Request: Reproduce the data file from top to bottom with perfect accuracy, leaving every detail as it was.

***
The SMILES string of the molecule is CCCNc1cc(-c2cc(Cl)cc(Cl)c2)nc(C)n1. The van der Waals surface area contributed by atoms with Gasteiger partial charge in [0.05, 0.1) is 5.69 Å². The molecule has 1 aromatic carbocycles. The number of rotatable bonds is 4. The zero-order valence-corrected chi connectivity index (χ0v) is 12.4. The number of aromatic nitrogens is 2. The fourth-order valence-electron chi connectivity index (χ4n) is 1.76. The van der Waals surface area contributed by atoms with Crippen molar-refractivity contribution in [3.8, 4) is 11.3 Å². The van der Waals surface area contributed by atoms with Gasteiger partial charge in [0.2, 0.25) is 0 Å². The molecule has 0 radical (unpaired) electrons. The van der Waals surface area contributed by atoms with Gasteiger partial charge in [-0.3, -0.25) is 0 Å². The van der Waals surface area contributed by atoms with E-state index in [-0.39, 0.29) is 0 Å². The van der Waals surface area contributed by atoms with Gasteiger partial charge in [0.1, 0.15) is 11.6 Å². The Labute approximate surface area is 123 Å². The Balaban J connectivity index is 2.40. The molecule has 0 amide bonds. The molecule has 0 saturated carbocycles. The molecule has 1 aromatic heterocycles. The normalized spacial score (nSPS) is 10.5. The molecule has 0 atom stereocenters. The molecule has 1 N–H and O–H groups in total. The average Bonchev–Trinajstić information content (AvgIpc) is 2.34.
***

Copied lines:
The SMILES string of the molecule is CCCNc1cc(-c2cc(Cl)cc(Cl)c2)nc(C)n1. The van der Waals surface area contributed by atoms with Gasteiger partial charge in [0.05, 0.1) is 5.69 Å². The molecule has 1 aromatic carbocycles. The number of rotatable bonds is 4. The zero-order valence-corrected chi connectivity index (χ0v) is 12.4. The number of aromatic nitrogens is 2. The fourth-order valence-electron chi connectivity index (χ4n) is 1.76. The van der Waals surface area contributed by atoms with Crippen molar-refractivity contribution in [3.8, 4) is 11.3 Å². The van der Waals surface area contributed by atoms with Gasteiger partial charge in [0.2, 0.25) is 0 Å². The molecule has 0 radical (unpaired) electrons. The van der Waals surface area contributed by atoms with Gasteiger partial charge in [-0.3, -0.25) is 0 Å². The van der Waals surface area contributed by atoms with E-state index in [-0.39, 0.29) is 0 Å². The van der Waals surface area contributed by atoms with Gasteiger partial charge in [0.1, 0.15) is 11.6 Å². The Labute approximate surface area is 123 Å². The Balaban J connectivity index is 2.40. The molecule has 0 amide bonds. The molecule has 0 saturated carbocycles. The molecule has 1 aromatic heterocycles. The normalized spacial score (nSPS) is 10.5. The molecule has 0 atom stereocenters. The molecule has 1 N–H and O–H groups in total. The average Bonchev–Trinajstić information content (AvgIpc) is 2.34.